345. “Write a book about an ancient society where your character hears a voice within their own mind. Shunned by their village, they spend their life as a near-slave, waiting on others, doing the hardest work, and granted little freedom. Well, they did, anyway, until they uncovered who the voice belonged to.”
346. “Non-magic people are outlawed. Your character has no magic and their older sibling has been ensuring nobody knows since your character was born. One missed moment might ruin everything.”
347. “Write a story where magic is abundant, everywhere, and used as currency. Your main character…lacks any magical powers—or maybe just the obvious ones.”
348. “Write about a characer who has a dream they got a certain magical power or gift…only to discover later that day that they DO now actually have it.”
349. “Your character boards a ship to sail across to a newly discovered land. What they find when they get there are undiscovered species – both animal and humanoid.”
350. “Your character and their brother have always been best friends. They know practically everything about each other. Until they catch him do something they never thought possible.”
351. “Write about a species of magical people who can conjure fire, control it, and thrive in it. Unfortunately, they’re world is headed toward an ice age…which could mean their extinction if they don’t learn to make peace with their water-wielding nemesis.”
352. “Write about a character whose world is dying. The actual earth is sick and killing all the plants and probably life as they know it.”
353. “Write about a character who needs a miracle, and they meet one too! Who knew miracles were actually beings and not just something that happens? Your character makes a bad first impression when their miracle shows up to help them out.”
354. “Write about a fantasy creature who has searched the universe for its special bond: your main character.”
355. “Write a story about your character and while awaiting test results in the hospital, they encounter an…odd person who teaches them about a world beyond their own – and better than their own.”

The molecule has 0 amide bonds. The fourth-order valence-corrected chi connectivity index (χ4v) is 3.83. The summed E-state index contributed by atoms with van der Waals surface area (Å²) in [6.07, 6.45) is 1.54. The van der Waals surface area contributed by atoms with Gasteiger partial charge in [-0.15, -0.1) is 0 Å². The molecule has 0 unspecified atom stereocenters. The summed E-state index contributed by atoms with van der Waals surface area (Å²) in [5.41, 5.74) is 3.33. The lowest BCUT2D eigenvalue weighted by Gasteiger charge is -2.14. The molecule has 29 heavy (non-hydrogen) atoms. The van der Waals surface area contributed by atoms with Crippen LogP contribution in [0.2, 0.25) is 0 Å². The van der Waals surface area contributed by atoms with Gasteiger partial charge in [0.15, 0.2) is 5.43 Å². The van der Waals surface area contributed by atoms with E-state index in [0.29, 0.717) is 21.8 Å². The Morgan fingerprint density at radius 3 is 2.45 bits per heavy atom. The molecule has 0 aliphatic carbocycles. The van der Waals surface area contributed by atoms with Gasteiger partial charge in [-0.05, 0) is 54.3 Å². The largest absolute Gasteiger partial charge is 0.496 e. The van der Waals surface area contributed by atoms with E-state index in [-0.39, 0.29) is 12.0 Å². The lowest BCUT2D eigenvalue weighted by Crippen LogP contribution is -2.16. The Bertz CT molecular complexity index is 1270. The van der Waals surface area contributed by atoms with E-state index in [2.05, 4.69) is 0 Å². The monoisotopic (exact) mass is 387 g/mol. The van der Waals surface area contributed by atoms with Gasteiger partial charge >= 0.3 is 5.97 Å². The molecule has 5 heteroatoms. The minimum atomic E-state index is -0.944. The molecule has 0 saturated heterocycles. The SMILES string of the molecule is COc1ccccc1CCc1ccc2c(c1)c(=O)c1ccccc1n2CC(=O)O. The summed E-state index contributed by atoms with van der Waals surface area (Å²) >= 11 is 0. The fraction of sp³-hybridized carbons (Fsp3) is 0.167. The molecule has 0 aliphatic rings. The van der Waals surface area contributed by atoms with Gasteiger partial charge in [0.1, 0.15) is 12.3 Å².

356. “Write about a kingdom overrun by magical beasts who spit a toxin that makes you forget everything…from forever. Your main character wakes up on the ground in the middle of nowhere, not knowing a thing about themselves. They wander to the nearest town, where everybody seems to completely despise them.”
357. “Write about a character who researches untouched societies as a living. While deep in the jungle on an assignment, they accidentally allow themselves to be seen by someone from the society, a big no-no. What that person is capable of is beyond the world your character knew existed.”
358. “Write about how your character teaches children magic. When one kid proves to be way more than expected, they have to help them understand exactly what they can do – and stop them from doing something that could be dangerous.”
359. “Write about a character who wants to do everything on their “bucket list.” But when they’re kidnapped and shipped off to the unknown, there’s only one thing left on their list: survive. It just so happens the place they end up stuck is one of dreams.”
360. “Your character has always believed magic exists. They just didn’t know how close it really was.”
361. “Write about a character who embarks on a quest to locate a special type of rock that lights fires almost instantly – something their settlement needs. What they didn’t expect to find, however, was a mermaid-like species living in the cave that houses most of that rock.”
362. “Write about your character, who gets caught in the middle of an ancient feud between two families as a result of one of their failures. In order to make things right, they have to dive head first into a world they’d rather not know even existed.”
363. “Write a book about how after an accident that killed your character’s father, they uncover secrets they can’t even understand. Then their father’s friend shows up out of nowhere and explains all of it.”
364. “Magic is the currency. Your character is a rare breed who was born without it. When they find themselves in a dangerous challenge to prove their worth to the settlement, magic would’ve come in handy.”